It has been more than two months since Nov. 8th. I continue thinking (in vain) that with the passage of time, and hopefully with the development of additional understanding based upon actual events, some of the extreme distress that this election has led to would begin to decrease. As those who listen at all to those who continue to be deeply concerned about what may happen know, this is not yet the case.
And, here I must have the courage to also say, almost at the same time, that our mutual failure in listening to each other continues. Mostly.
Those who are gleeful about this election, do not apparently share the legitimate, grave concerns of the 20,000,000 people who may lose their access to health care. But, then on the other hand; while we know now with at least some certainty, that a long-standing failure to listen compassionately to the legitimate economic and status concerns of white men who lack a college education, is NOT being overtly addressed by those who are terrified at the election results.
So, that leaves us in the same place –“Now what?” and continuing to seek those meaningful responses.
I keep thinking that before too long we will come across a plateau, as though we had made our way to a high prairie where clear vision is possible.
So far, that is not the case. I still feel that I am on high alert, and looking awkwardly in both directions, to the past and to the future, yet having no clarity about which direction to go, nor how to figure that out.
Perhaps it is the waiting for the many other shoes to drop, now that one very large and potentially dangerous shoe has fallen? However, the events so far, do not, for me at least, provide much that will clarify or calm those questions, but rather, serve mostly to intensify them.
There are a few things that may help. These “things” are found in the testimonies of some of those nominated for the cabinet. And, I find some help in those who are able to have bridge conversations with “the other side”. So far, they are still very small and not yet attached to attached to substantive events.
So, the question moves on to, “How do we, who are citizens of a DIVERSE yet still united nation, wait in meaningful ways that keep us moving forward with as much compassion and mutuality as possible?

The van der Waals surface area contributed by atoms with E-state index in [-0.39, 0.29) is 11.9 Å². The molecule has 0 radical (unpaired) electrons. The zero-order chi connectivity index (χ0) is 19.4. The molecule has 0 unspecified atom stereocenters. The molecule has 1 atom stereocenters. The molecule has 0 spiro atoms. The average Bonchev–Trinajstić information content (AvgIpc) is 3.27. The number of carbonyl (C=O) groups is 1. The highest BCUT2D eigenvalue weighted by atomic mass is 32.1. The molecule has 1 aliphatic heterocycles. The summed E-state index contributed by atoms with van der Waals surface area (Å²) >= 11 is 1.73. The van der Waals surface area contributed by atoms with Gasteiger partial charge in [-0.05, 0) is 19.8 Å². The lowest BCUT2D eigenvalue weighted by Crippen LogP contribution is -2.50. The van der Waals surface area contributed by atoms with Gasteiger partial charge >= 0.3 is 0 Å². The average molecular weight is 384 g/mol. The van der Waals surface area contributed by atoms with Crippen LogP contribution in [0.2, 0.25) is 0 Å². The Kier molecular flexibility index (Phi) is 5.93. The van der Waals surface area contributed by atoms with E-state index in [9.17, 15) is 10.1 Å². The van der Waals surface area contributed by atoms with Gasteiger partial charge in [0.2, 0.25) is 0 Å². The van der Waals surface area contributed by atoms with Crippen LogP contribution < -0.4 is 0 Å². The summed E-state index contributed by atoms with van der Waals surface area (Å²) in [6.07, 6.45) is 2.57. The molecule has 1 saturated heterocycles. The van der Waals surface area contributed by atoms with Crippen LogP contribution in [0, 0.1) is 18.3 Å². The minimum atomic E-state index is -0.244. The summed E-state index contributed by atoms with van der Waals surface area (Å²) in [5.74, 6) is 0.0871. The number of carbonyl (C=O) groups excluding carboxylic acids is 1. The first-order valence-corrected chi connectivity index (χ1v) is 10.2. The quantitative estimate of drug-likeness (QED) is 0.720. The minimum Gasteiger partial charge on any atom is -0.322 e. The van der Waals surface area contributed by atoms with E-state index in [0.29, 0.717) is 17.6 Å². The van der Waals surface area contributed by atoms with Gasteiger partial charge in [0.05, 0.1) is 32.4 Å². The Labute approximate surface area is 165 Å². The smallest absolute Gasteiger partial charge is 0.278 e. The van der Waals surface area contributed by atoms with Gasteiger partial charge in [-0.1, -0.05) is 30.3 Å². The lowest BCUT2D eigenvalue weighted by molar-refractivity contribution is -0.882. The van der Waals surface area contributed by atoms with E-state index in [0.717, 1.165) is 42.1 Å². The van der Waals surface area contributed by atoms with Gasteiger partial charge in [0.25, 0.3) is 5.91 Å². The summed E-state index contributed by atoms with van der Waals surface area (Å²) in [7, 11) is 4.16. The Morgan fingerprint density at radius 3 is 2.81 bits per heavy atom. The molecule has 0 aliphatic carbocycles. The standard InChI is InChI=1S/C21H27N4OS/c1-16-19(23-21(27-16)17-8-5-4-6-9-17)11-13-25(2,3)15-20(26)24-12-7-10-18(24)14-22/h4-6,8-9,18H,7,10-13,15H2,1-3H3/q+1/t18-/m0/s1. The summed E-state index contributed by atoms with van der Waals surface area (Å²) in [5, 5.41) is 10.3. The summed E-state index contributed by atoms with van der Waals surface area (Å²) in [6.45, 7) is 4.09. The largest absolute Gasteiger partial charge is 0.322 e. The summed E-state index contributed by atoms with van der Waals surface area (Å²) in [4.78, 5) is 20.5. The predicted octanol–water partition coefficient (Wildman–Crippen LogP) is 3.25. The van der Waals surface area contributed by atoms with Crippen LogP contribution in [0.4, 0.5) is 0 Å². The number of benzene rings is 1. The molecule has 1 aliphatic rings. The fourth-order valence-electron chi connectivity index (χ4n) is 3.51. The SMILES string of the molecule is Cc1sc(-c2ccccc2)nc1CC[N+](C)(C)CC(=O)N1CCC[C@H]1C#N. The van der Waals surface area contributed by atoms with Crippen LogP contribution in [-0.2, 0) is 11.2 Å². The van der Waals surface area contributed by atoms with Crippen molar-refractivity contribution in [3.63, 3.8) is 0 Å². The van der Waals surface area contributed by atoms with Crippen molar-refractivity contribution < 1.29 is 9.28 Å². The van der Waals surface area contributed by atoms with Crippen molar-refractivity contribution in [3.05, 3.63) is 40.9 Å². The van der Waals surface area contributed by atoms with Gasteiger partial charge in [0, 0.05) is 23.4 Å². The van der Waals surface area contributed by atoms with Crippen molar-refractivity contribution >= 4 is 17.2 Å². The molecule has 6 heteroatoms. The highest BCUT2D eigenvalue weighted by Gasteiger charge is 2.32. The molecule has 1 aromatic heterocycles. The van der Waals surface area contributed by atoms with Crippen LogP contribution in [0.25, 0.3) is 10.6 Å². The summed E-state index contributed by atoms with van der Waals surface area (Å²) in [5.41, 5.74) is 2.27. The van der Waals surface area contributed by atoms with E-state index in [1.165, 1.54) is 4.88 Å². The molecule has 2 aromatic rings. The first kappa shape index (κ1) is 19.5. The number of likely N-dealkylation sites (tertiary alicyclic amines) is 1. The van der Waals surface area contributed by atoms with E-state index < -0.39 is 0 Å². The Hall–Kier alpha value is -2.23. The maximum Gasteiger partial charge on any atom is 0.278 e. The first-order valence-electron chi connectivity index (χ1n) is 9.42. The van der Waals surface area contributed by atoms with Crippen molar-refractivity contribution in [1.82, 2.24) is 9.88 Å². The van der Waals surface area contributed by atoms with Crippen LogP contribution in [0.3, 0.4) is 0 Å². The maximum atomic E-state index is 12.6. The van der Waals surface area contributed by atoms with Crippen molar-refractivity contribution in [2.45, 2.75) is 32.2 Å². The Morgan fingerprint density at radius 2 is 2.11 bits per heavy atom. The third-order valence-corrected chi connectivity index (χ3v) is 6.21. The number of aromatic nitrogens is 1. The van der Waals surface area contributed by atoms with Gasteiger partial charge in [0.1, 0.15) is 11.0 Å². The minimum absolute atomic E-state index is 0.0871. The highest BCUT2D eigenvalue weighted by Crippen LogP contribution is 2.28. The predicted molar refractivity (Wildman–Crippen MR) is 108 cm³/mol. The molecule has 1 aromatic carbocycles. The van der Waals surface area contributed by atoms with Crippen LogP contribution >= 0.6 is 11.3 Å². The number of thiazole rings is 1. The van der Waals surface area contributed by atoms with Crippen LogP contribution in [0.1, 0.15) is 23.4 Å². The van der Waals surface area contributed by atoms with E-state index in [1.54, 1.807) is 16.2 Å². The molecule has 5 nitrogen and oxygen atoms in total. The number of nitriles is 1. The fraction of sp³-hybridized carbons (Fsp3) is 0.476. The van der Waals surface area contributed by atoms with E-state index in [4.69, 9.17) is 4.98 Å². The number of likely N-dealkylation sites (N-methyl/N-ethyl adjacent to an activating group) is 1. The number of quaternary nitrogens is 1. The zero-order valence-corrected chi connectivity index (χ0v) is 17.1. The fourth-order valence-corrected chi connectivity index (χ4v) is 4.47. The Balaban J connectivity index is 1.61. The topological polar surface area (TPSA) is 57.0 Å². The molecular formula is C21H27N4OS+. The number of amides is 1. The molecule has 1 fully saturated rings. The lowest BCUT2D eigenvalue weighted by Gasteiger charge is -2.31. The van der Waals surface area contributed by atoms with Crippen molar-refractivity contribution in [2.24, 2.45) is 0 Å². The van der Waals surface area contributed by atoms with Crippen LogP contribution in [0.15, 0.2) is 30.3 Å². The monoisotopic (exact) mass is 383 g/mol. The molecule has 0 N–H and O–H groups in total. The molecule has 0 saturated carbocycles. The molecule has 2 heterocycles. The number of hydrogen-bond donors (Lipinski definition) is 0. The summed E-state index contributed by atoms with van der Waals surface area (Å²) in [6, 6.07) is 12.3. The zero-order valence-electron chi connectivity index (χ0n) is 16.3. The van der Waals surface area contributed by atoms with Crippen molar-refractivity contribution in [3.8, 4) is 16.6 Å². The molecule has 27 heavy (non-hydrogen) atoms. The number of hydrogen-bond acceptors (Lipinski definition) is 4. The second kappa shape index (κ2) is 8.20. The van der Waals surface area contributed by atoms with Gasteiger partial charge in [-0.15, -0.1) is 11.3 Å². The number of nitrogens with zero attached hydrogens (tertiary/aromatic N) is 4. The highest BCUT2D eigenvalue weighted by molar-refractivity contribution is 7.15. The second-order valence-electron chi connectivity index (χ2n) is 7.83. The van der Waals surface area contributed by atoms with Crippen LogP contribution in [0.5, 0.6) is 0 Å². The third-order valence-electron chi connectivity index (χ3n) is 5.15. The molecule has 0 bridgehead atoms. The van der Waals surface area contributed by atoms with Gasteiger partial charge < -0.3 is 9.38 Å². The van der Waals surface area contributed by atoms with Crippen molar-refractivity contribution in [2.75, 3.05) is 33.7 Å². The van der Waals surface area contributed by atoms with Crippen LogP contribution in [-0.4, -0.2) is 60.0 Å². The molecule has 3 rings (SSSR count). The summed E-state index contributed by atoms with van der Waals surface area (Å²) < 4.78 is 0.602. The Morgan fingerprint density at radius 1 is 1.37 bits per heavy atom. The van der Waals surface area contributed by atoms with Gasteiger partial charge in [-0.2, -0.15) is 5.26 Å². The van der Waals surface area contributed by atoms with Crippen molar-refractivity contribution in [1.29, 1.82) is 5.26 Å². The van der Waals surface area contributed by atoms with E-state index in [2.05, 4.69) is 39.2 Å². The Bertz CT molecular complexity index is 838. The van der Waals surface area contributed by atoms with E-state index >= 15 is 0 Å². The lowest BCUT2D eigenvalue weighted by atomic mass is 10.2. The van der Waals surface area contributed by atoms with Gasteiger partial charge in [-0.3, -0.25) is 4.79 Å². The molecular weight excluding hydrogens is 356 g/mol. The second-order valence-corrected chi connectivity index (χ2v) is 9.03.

For now, I am going to follow the lead offered by my not-yet 2 yr old Granddaughter, Charlotte. I am going to do my very best to stand still and pay attention to what I see and try to make sense out of it.
I am going to take the time, to stand thoughtfully and look …
or sit on a bench to think, (as Sarah and Duck do).
at what is initially very strange to me. (And, if I am honest, white men without a college education are not familiar to me. I don’t know them well, perhaps not at all. Nor do I understand their concerns, experiences, or worldview.)
And, if at first, I am afraid of butterflies because I don’t know what they are or what they might do to me, I will acknowledge my fear. (I will lament.) But, I will also stay put long enough to find out more about butterflies, and white men without a college education, etc.
And, once I find out that butterflies are not dangerous, then, and only then, will I change my mind. (And, I will try to do the same with those I do not know or understand.)
“Absolutely unmixed attention is prayer.” ― Simone Weil, Gravity and Grace
These approaches, stopping to stand still and look, or sitting on a bench to think, are forms of prayer. Simone Weil’s definition of prayer as”paying attention” expands the notion of prayer from some kind of human -divine Q & A, into more of a long-term mutual relationship of presence and witness.
Thus, for now, I am going to try to learn from this child how to make sense of a world that seems almost unrecognizable.